Road Bike, Cycling Forums banner
1 - 7 of 7 Posts

·
Registered
Joined
·
1,583 Posts
Discussion Starter · #1 · (Edited)
That may be a stupid question. I just do not know.

I am very new to cycling and I am training for motocross. I recently had test run and my vo2max was freakishly low.

I read a comment on another thread that said if you lose weight your vo2max will go up.

Is this quantifiable?

Thanks
 

·
Impulse Athletic Coaching
Joined
·
5,576 Posts
What was your VO2max?

Absolute VO2max is measured in liters of O2/minute. Relative VO2max is measured in milliliters O2/kilogram body weight/minute. It's not too hard to convert from one to another if you have your test handy.

I guess the easiest way is to multiply your relative VO2max by your weight during the test (in kg). Then, divide by your target weight (in kg).

Eg, 45ml/kg/min and you weighed 80kg for the test. If you want to know your approximate VO2max at a certain weight, for example:

At 75kg: 45*80/75=48ml/kg/min
At 70kg: 45*80/70=51ml/kg/min

As you can see, weight has plays a part, but it's not huge. Don't expect to hit 75ml/kg/min if you are at 45. Also note, that in order to lose your weight, you will probably be riding a lot more for a longer period of time. That can also increase your VO2, somewhat.
 

·
Registered
Joined
·
1,583 Posts
Discussion Starter · #3 ·
Thanks for the reply.

The test results show my Vo2 max was 27.7 ml/kg/min. But they mistakingly put my weight in as 154 it was actually 145 and has since dropped to 140.

The data for vo2 L/min was 1.828

I thought that I read somewhere vo2 max was genetic and couldnt really be improved. Is that true?

I think I understand that you were telling me that since weight is part of the formula for vo2 max then of course the number will rise in relation to weight if the weight goes down.

Does that mean that if your vo2 number goes up due to weight loss you may not have improved your fitness?
 

·
waterproof*
Joined
·
41,611 Posts
vo2 can be trained; in fact one of my favorite kinds of intervals is sometimes called "vo2 intervals"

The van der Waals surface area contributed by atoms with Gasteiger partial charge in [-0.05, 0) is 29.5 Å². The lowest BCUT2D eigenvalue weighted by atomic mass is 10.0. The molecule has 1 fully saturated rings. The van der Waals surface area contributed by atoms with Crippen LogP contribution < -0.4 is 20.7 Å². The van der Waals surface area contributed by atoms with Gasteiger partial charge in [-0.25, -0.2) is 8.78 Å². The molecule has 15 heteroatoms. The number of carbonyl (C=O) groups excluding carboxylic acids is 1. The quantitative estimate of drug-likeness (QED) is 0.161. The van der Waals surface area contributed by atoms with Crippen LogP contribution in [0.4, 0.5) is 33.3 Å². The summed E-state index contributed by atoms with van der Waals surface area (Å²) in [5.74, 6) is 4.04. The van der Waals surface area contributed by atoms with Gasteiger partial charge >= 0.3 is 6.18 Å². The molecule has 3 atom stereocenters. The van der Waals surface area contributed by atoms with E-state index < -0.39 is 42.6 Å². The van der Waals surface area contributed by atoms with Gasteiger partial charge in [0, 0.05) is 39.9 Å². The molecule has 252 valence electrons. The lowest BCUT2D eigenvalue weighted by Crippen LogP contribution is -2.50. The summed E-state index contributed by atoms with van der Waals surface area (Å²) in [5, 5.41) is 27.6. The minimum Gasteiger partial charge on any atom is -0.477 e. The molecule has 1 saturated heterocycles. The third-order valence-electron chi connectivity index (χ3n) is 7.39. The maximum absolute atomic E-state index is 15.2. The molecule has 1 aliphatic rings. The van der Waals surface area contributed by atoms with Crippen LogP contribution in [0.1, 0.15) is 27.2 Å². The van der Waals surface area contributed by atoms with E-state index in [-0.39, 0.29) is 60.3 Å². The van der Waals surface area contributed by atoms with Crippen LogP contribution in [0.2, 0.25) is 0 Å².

but yeah, I think the conventional wisdom is, even though you can train it, you're not likely to go from "average" to "superstar" scores.

but take heart, vo2 is only one of many factors that decide racing performance. and a lot of people think it's a relatively minor one.
 

·
Cycling Coach
Joined
·
1,734 Posts
151 said:
Thanks for the reply.

The test results show my Vo2 max was 27.7 ml/kg/min. But they mistakingly put my weight in as 154 it was actually 145 and has since dropped to 140.

The data for vo2 L/min was 1.828

I thought that I read somewhere vo2 max was genetic and couldnt really be improved. Is that true?

I think I understand that you were telling me that since weight is part of the formula for vo2 max then of course the number will rise in relation to weight if the weight goes down.

Does that mean that if your vo2 number goes up due to weight loss you may not have improved your fitness?
VO2 Max can be improved through training but yes there is a genetic component/limit as well.

But really, I wouldn't worry too much about VO2 Max numbers. It's sustainable power output that matters from a fitness change assessment perspective, and changes to your power output are due to more than just changes to your VO2 Max.
 

·
Impulse Athletic Coaching
Joined
·
5,576 Posts
Creakyknees said:
vo2 can be trained; in fact one of my favorite kinds of intervals is sometimes called "vo2 intervals"

but yeah, I think the conventional wisdom is, even though you can train it, you're not likely to go from "average" to "superstar" scores.

but take heart, vo2 is only one of many factors that decide racing performance. and a lot of people think it's a relatively minor one.
I'd love to believe that, but try doing multiple laps on a course with a 5min hill that is attacked every lap by a bunch of 1/2s.

But, I agree, it's only one part of many that make for success in racing. Train your weaknesses, race your strengths.
 
1 - 7 of 7 Posts
Top